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A wonderful life


Appreciation of family and friends
Sherwin Nuland Surgeon
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I live in the love of my four children and my wife. When I say love, I mean it's the love I feel for them, it's the love they feel for me, and as recently as mid-December, we had a huge party.

We invited – get this – 140 people. It was my 80th birthday and Sarah's not-quite 63rd. She was going to be 63, and on the invitation, we said, this is a party to thank all of the friends who stuck with us through our difficult time.

We had also had a difficult time, because my younger daughter was born with hydrocephalus, and she had had a recurrence about two years before I became depressed, and, you know the warmth of so many people and the goodness of so many people carried us through those two episodes.

So, we invited everybody that we thought were good friends of ours, who had been with us. Even good friends of ours who lived in faraway places, and so many people came. We had a magnificent time. The kids put on a show, the four kids, in which they sang songs. I read a ridiculous poem that I wrote. You know, I write poetry that's so bad it's good. You know, it's funny. It's full of puns and references and so on. Sarah gave a slideshow of our family. And among the invitees were this community from our congregation, about 20 of them. And they had written a song… and sang it for us. It was a glorious, glorious evening, and it was as though… and I said it, in my poem, I began it this way and ended it this way: this is to thank all of you for what you've done for us. Yes. Yes.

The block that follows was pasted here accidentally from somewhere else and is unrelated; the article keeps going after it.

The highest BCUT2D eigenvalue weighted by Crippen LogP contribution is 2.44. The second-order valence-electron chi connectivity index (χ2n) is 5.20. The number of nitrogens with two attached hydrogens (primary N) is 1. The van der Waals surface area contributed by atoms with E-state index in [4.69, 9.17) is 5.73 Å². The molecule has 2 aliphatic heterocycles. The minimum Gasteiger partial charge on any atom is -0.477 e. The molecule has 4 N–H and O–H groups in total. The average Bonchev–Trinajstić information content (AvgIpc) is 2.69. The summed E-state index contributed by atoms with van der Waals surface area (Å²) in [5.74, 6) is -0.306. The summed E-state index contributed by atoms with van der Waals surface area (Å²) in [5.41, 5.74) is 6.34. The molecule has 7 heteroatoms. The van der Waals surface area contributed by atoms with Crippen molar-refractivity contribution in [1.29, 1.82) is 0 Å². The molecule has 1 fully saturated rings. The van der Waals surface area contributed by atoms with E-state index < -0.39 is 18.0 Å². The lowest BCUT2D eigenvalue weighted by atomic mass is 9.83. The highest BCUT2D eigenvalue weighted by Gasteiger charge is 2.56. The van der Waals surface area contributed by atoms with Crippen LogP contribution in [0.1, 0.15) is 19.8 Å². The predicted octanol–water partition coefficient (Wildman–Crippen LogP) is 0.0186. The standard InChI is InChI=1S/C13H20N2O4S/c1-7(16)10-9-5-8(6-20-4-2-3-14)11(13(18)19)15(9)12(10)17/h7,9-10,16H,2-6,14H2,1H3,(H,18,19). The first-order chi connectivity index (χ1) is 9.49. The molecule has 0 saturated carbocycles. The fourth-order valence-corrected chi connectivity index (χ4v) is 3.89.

And so, it had hit me again, and it changed my value system. That's the end of my depression story.

Sherwin Nuland (1930-2014) was an American surgeon and author who taught bioethics, the history of medicine, and medicine at the Yale University School of Medicine. He wrote the book How We Die which made The New York Times bestseller list and won the National Book Award. He also wrote about his own painful coming of age as a son of immigrants in Lost in America: A Journey with My Father. He used to write for The New Yorker, The New York Times, Time, and the New York Review of Books.

Listeners: Christopher Sykes

Christopher Sykes is a London-based television producer and director who has made a number of documentary films for BBC TV, Channel 4 and PBS.

Tags: Sarah Peterson

Duration: 2 minutes, 27 seconds

Date story recorded: January 2011

Date story went live: 04 November 2011